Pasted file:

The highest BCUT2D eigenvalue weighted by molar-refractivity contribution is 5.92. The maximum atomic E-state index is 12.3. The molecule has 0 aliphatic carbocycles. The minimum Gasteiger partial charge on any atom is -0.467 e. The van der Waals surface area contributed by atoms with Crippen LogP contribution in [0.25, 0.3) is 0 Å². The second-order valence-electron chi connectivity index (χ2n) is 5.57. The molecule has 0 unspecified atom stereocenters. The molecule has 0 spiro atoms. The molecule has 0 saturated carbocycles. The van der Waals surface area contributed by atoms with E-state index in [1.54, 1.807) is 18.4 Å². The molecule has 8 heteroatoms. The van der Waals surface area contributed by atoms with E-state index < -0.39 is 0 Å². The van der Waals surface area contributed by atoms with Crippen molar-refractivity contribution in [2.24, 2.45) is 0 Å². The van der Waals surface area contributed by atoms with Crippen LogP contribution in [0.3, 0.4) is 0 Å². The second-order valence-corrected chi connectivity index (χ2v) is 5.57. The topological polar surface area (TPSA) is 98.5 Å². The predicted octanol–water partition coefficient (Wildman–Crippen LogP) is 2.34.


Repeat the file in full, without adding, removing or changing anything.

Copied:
The highest BCUT2D eigenvalue weighted by molar-refractivity contribution is 5.92. The maximum atomic E-state index is 12.3. The molecule has 0 aliphatic carbocycles. The minimum Gasteiger partial charge on any atom is -0.467 e. The van der Waals surface area contributed by atoms with Crippen LogP contribution in [0.25, 0.3) is 0 Å². The second-order valence-electron chi connectivity index (χ2n) is 5.57. The molecule has 0 unspecified atom stereocenters. The molecule has 0 spiro atoms. The molecule has 0 saturated carbocycles. The van der Waals surface area contributed by atoms with E-state index in [1.54, 1.807) is 18.4 Å². The molecule has 8 heteroatoms. The van der Waals surface area contributed by atoms with E-state index < -0.39 is 0 Å². The van der Waals surface area contributed by atoms with Crippen molar-refractivity contribution in [2.24, 2.45) is 0 Å². The van der Waals surface area contributed by atoms with Crippen LogP contribution in [0.3, 0.4) is 0 Å². The second-order valence-corrected chi connectivity index (χ2v) is 5.57. The topological polar surface area (TPSA) is 98.5 Å². The predicted octanol–water partition coefficient (Wildman–Crippen LogP) is 2.34.